How to Write Copy that Actually Sells Your Product

web copy that sells

Is your copy selling your product?

Be honest about this. One of the most common queries I Write Assistant gets is how to write copy that really sells your product.

We are going to use an example of a general throughout this guide. Your writing has objectives and milestones it must meet if it’s going to get the job done.

To start with, no general is going to go into battle without having the right information at his disposal. You need to know your audience, know what they want, and what they respond to. Without this, it is like a general not decoding enemy signals.

The First Writing Steps 

Now that you have your pre-writing information, it’s time to start writing.

Shock and awe is a common tactic in modern warfare. You can do that with your writing too. Whether copy succeeds depends greatly on the headline. Eighty percent of selling a product is in the headline used to grab the reader’s attention.

You may even want to write the headline after you’ve written the rest of the copy. It must stand out in a sea of internet content. It has to shock, and it has to grab the reader by the proverbial throat.

As you begin writing, confirm that you’re sticking to your point. Do not get distracted by trying to be overly creative or funny. As advertising legend David Ogilvy said, “If it doesn’t sell, it isn’t creative.”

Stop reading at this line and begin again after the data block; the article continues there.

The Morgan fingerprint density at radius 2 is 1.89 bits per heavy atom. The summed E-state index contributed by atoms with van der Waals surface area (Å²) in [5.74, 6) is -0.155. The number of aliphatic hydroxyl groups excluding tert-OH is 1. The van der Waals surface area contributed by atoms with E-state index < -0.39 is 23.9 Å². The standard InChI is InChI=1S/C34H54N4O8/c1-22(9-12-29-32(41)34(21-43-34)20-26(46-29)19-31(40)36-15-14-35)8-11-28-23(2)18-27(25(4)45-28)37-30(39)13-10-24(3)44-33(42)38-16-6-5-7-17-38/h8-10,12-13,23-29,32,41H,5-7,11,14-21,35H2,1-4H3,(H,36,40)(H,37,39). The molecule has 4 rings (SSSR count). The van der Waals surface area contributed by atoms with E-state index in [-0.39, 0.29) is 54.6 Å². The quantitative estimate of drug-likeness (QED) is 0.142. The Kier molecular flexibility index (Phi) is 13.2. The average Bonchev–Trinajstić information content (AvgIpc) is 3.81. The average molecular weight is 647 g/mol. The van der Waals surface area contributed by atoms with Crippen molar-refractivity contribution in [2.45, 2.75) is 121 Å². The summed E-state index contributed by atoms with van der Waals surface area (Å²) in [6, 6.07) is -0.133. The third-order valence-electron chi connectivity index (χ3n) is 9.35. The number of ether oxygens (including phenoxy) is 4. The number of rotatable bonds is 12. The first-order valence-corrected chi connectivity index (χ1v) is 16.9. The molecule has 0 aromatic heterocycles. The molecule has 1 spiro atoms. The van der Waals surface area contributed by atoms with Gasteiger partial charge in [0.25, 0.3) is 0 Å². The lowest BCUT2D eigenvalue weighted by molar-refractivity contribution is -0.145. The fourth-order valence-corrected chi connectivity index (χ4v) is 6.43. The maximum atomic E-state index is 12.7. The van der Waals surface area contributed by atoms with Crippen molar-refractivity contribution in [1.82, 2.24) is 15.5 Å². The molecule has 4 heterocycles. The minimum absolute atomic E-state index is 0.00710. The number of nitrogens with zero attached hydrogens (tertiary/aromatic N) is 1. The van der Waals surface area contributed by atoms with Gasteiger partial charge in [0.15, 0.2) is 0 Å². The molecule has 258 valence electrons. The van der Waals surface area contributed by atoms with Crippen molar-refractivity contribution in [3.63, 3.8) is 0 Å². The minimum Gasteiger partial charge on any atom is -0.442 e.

A general pursues his goal. He isn’t impressed by enemy feints or over distraction techniques. Adopt that same mind set as you craft your pitch.

Getting into the Heart of Your Copy 

By the time you reach this stage in your copy, you should know who you’re selling to and you should have the angle you are taking.

It’s now time to move into your attack. The first thing you should do is explain why someone should buy. Use the main problem you are solving as the basis of this. State the problem you’re solving for the reader.

A general has a well-crafted plan of attack when he goes into battle. Think about the two or three benefits of your product for that reader. Remember, you don’t have to state every benefit. Just state the advantages to that specific reader. Your copy should be laser targeted.

The biggest problem I Write Assistant sees is that businesses are eager to include every benefit they can think of. It is a scattered approach that just doesn’t work.

Think about the biggest problem your target market has and why your product solves that. It’s that simple.

And, finally, the only real way to improve your sales copy is to practice. It should never be an afterthought and it should never be the last thing you do.

With something that is so important, writing your sales copy should have top priority. After you write it give yourself some time for it to settle and go back to it. This is why generals conduct war games.

What do you think is the most vital aspect of writing sales copy?